Bridges: With Romania and Japan marking 100 years of close ties in 2021, what does the future hold for this important relationship?
Aurescu: I am confident that a new century of valuable exchanges between Romania and Japan lies ahead of us, as well as closer ties between the Romanian and the Japanese people. This anniversary provides an opportunity to take stock of the history and the milestones of our bilateral relationship, while jointly planning its way forward. Romania and Japan are natural partners and like-minded countries, sharing deep mutual respect for each other, as well as for fundamental values, such as democracy and freedom, which should ground both our bilateral cooperation and our efforts to advance post-crisis recovery and resilience at the international level.
The most recent document steering our relationship is the 2013 Joint Statement for a Renewed Partnership between Romania and Japan, signed by His Excellency Prime Minister Fumio Kishida, in his capacity as minister for foreign affairs at that time. The eight years that have passed since that moment have proven the closeness and compatibility of our approaches: Romania and Japan work in harmony, have similar positions on most regional and global issues and support and complement each other in various areas. In this vein, we have recently decided to advance our bilateral ties to the level of a strategic partnership, which we aim to conclude in the very near future. It will be a framework agreement spanning four key areas — political ties, strategic cooperation, economic exchanges and cultural, scientific and people-to-people relations — and an ambitious plan for a resilient future.
Our political dialogue is consistent at various levels, starting at the highest level — the president of Romania attended the enthronement ceremonies of his majesty the emperor in October 2019. In addition, in terms of strategic cooperation, both our countries are promoters of peace, both advocate peaceful solutions to tensions in their respective regions (the Black Sea, Ukraine in Romania’s case, and, in the case of Japan, the South China Sea, the East China Sea and the Indo-Pacific in general) and both countries actively support the rules-based international order and the international law. Moreover, Romania’s status as a NATO member state provides an additional framework for enhancing cooperation in this area, as Japan is a partner country to the alliance.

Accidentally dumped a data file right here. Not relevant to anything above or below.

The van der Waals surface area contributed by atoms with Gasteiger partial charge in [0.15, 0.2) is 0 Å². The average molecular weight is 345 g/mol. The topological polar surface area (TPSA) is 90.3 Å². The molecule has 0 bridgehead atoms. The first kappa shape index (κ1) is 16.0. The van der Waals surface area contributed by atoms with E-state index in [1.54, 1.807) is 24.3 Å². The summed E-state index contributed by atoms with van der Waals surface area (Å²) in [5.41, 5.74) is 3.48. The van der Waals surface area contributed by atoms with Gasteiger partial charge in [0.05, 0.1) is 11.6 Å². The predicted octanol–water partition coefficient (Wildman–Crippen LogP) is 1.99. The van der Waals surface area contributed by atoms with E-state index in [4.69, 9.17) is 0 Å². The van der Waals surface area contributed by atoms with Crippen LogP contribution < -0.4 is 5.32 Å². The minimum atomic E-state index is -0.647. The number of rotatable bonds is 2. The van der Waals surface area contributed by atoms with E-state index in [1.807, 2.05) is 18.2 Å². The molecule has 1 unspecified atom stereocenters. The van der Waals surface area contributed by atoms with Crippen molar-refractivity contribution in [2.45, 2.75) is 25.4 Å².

I would also like to highlight the good prospects for deepening Romanian-Japanese cooperation in the Indo-Pacific area. Japan boasts a long and successful engagement in the region, promoting its vision of a free and open Indo-Pacific. The U.S. is also at the forefront of advancing FOIP. The European Union has recently launched its own Strategy for Cooperation in the Indo-Pacific, looking not only to play a more prominent role in a region of growing importance, but also to bring its own contribution in the Indo-Pacific. Along these lines, the new EU strategy provides important opportunities for engagement with Japan. Thus, Romania, as an EU member state, looks forward to step up efforts of building upon these opportunities; for example, Romania can contribute with expertise in areas such as cybersecurity, law of the sea, disaster management and more, while working together with Japan.
Read the full interview at Bridges: www.sms-bridges.com